“So at each point the answer is different. Which one is the correct answer? Do you understand?
    “Now here is an answer for you: all five answers are wrong. “Why?” After waiting a few moments, Soen-sa shouted “KATZ!!!” and then said, “The book is blue, the pencil is yellow. If you understand this, you will understand yourself. “But if you understand yourself, I will hit you thirty times. And if you don't understand yourself, I will still hit you thirty times. “Why?” After again waiting a few moments, Soen-sa said, “It is very cold today.”

    Mitchell, Stephen (2007-12-01). Dropping Ashes on the Buddha: The Teachings of Zen Master Seung Sahn

    Gassho, Jishin
    I always love how those Kwan Um folks express things.

    One of my favourite koans, case 16 from the Mumonkan:

    CASE 16. UN-MON'S SEVEN-FOLD ROBE

    Un-mon said, "The world is vast and wide; for what is it you put on your seven-piece robe at the sound of the bell?"

    Mumon's Comment:
    When one meditates and studies Zen, one extinguishes the attachment to sound and color. Even though some have attained enlightenment by hearing a sound, or an awakening by seeing a color, these are ordinary matters. Those who intend to master Zen freely master sounds or colors, see clearly the nature of things and every activity of mind. Even though this is so, now tell me: Does the sound come to the ear, or does the ear go to the sound? But when both sound and silence are forgotten, what would you call this state? If you listen with your ear, it is hard to hear truly, but if you listen with your eye, then you begin to hear properly.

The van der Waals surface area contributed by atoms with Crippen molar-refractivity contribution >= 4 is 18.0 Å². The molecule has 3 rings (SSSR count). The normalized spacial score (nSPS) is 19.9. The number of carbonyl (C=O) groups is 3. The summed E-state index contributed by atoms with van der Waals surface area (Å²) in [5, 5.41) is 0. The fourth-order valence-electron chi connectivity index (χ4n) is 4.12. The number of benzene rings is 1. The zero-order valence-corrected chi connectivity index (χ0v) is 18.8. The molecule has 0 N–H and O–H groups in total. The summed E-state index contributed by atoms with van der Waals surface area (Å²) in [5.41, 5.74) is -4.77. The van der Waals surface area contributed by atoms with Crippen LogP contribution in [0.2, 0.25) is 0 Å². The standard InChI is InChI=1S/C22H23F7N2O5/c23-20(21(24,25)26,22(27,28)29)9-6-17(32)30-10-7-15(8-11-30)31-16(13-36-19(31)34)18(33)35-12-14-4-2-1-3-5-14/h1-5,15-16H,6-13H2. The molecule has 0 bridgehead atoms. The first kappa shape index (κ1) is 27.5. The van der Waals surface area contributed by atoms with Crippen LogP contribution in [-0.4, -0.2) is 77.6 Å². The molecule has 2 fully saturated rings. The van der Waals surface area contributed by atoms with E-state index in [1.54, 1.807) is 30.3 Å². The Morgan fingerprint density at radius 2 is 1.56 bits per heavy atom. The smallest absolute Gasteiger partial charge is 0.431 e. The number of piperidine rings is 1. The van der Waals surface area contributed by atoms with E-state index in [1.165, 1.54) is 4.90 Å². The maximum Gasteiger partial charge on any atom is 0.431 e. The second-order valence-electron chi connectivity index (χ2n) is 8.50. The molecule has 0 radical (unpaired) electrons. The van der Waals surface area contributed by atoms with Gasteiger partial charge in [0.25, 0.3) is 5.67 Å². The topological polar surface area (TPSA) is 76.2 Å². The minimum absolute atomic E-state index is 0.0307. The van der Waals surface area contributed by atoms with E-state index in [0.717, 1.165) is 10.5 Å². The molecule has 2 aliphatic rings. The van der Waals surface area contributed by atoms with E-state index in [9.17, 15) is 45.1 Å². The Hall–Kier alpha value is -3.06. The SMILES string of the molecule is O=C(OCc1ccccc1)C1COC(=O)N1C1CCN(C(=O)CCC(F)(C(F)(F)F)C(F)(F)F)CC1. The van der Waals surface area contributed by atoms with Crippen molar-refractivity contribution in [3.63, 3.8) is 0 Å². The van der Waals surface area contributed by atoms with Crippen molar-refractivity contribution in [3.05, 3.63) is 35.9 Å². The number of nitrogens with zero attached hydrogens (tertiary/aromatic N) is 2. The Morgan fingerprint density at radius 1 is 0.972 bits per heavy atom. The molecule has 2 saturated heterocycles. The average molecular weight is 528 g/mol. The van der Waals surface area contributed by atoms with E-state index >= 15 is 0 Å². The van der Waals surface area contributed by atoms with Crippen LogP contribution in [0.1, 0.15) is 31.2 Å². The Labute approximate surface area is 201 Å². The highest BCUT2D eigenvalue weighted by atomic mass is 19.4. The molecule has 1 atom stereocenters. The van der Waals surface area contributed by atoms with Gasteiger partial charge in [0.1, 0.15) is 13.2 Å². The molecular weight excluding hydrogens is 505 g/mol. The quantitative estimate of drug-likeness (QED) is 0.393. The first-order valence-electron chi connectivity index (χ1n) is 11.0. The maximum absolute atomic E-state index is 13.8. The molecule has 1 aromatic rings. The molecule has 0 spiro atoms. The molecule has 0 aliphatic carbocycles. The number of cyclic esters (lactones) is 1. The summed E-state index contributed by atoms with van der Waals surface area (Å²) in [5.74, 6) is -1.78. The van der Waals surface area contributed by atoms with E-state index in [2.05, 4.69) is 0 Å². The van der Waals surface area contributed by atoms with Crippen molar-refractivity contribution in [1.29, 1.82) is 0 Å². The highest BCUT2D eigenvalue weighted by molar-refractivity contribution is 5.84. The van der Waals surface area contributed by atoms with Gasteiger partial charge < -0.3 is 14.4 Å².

If you are awakened, all things are one and the same,
    If you are not awakened, all things are varied and distinguished.
    If you are not awakened, all things are one and the same,
    If you are awakened, all things are varied and distinguished


    Gassho, Ben
    Gassho
    Ben

  18. #18
    Emptiness is form and form is emptiness. Dogen went further and said that to say emptiness is form and form is emptiness is still duality because you have 2 concepts being used. He then said that emptiness=emptiness and form=form and this avoids duality. So when emptiness is mentioned, it includes everything including form=emptiness and emptiness=form and this expresses unity. So, blue sky is blue sky which includes everything including itchy nose.